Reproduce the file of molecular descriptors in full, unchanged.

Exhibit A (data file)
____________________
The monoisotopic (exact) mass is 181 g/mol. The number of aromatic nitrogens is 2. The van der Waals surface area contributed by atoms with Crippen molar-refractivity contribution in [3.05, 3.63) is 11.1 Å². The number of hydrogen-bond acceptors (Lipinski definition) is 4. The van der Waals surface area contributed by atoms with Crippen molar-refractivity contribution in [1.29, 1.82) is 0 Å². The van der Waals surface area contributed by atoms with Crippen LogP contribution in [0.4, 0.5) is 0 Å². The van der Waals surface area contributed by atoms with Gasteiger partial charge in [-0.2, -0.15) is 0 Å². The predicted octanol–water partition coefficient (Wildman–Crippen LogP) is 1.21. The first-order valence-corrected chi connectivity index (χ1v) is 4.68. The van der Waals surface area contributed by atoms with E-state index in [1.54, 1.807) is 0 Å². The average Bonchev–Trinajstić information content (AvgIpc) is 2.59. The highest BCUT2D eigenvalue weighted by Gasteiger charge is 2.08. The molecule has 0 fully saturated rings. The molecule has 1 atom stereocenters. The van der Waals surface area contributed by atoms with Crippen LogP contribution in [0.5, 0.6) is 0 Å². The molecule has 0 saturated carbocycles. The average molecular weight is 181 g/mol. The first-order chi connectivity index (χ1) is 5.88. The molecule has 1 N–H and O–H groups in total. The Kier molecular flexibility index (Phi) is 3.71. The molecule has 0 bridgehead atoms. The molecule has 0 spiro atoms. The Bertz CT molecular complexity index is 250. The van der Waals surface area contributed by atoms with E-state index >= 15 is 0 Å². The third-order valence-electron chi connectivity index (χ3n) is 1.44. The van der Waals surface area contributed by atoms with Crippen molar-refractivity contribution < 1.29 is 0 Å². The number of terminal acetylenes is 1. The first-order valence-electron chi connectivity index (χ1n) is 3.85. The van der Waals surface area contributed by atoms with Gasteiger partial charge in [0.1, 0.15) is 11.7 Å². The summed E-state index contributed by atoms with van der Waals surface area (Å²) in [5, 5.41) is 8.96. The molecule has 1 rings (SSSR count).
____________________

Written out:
The monoisotopic (exact) mass is 181 g/mol. The number of aromatic nitrogens is 2. The van der Waals surface area contributed by atoms with Crippen molar-refractivity contribution in [3.05, 3.63) is 11.1 Å². The number of hydrogen-bond acceptors (Lipinski definition) is 4. The van der Waals surface area contributed by atoms with Crippen molar-refractivity contribution in [1.29, 1.82) is 0 Å². The van der Waals surface area contributed by atoms with Crippen LogP contribution in [0.4, 0.5) is 0 Å². The van der Waals surface area contributed by atoms with Gasteiger partial charge in [-0.2, -0.15) is 0 Å². The predicted octanol–water partition coefficient (Wildman–Crippen LogP) is 1.21. The first-order valence-corrected chi connectivity index (χ1v) is 4.68. The van der Waals surface area contributed by atoms with E-state index in [1.54, 1.807) is 0 Å². The average Bonchev–Trinajstić information content (AvgIpc) is 2.59. The highest BCUT2D eigenvalue weighted by Gasteiger charge is 2.08. The molecule has 0 fully saturated rings. The molecule has 1 atom stereocenters. The van der Waals surface area contributed by atoms with Crippen LogP contribution in [0.5, 0.6) is 0 Å². The molecule has 0 saturated carbocycles. The average molecular weight is 181 g/mol. The first-order chi connectivity index (χ1) is 5.88. The molecule has 1 N–H and O–H groups in total. The Kier molecular flexibility index (Phi) is 3.71. The molecule has 0 bridgehead atoms. The molecule has 0 spiro atoms. The Bertz CT molecular complexity index is 250. The van der Waals surface area contributed by atoms with E-state index >= 15 is 0 Å². The third-order valence-electron chi connectivity index (χ3n) is 1.44. The van der Waals surface area contributed by atoms with Crippen molar-refractivity contribution < 1.29 is 0 Å². The number of terminal acetylenes is 1. The first-order valence-electron chi connectivity index (χ1n) is 3.85. The van der Waals surface area contributed by atoms with Gasteiger partial charge in [0.1, 0.15) is 11.7 Å². The summed E-state index contributed by atoms with van der Waals surface area (Å²) in [5, 5.41) is 8.96. The molecule has 1 rings (SSSR count).